In case you weren't on social media over the weekend (we're looking at you, Bob), you may have missed the news: Hillary Clinton has officially decided to run for president. And with that announcement, came a logo — and a whole bunch of fuss.
First, let's take a look at the logo in question:
Alrighty, so it's not particularly inspired, and maybe it was drafted using a ruler and a copy of MacPaint. Does that mean that it's bad? Let's check in on Twitter:
Yeah, that last one isn't just a stretch, it's in bad taste, but whatever.
Oh, and the best one yet:
That's right folks, Hillvetica. Brilliant.
Why It Does/Doesn't Matter
Ultimately, none of this should matter. Hillary Clinton is doing something historic: she's the second woman to run for the office of president (and let's not forget that she ran in 2008), and some are saying that she has a real shot. What should matter here is her politics, not what her design team built. Judge her on her stance on the issues, not whether or not her designers know how to use a French Curve.
But then there's the Obama logo. Remember this?
Whether you like Obama or not, he certainly set a new standard for political branding. His logo, and the subsequent Shepard Fairey poster, became icons of the 2008 campaign. Would he have won without that design team behind him? Who knows.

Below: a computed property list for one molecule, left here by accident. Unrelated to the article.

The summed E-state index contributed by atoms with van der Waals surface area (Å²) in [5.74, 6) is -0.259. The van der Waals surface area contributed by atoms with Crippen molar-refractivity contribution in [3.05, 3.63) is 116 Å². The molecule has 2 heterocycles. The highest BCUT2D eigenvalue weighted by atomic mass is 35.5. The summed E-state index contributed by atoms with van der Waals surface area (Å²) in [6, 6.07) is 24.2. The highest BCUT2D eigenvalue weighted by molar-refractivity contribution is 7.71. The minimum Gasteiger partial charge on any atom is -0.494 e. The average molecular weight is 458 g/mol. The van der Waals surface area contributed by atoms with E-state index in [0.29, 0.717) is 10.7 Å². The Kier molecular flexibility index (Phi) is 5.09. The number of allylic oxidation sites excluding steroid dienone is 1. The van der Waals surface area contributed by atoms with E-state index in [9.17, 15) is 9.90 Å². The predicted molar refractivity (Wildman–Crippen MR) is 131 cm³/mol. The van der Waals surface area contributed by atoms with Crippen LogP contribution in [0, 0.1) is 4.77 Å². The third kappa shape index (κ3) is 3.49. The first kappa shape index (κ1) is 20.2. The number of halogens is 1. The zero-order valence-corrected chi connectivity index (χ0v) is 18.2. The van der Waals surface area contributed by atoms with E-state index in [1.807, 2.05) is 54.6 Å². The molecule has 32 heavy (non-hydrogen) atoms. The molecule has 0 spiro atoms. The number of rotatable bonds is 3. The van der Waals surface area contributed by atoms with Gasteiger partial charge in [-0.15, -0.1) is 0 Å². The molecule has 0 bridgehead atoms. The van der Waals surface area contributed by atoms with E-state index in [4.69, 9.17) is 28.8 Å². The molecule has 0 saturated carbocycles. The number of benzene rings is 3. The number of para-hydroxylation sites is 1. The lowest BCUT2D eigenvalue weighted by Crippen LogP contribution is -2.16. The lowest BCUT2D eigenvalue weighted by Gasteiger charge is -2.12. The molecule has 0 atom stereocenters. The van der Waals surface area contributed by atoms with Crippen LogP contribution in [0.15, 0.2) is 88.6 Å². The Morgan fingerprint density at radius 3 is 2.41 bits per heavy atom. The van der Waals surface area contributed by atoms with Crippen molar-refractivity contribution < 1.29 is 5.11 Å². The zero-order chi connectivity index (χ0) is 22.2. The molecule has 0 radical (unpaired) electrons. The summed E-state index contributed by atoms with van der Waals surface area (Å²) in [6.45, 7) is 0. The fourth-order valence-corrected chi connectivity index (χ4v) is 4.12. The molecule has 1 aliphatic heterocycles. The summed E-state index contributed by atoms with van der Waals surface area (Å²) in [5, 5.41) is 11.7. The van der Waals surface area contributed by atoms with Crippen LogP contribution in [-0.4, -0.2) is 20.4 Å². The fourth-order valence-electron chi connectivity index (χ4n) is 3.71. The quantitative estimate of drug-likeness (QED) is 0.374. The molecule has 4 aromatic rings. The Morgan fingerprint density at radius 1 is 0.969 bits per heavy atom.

The point is, Hillary's logo matters because she has to at least meet the standards of the sitting president. But it shouldn't matter, because it's her politics that should count, right? Maybe?
I guess we'll all find out come next year.
Or, maybe we'll find out sooner when she puts out a new logo that's a hologram with a cat in it or something. Maybe that'll make the Internet happy.
Kevin Whipps is a writer and editor based in Phoenix, Arizona. When he's not working on one of the many projects in his queue, he's looking for fun and irreverent things online to share with his friends.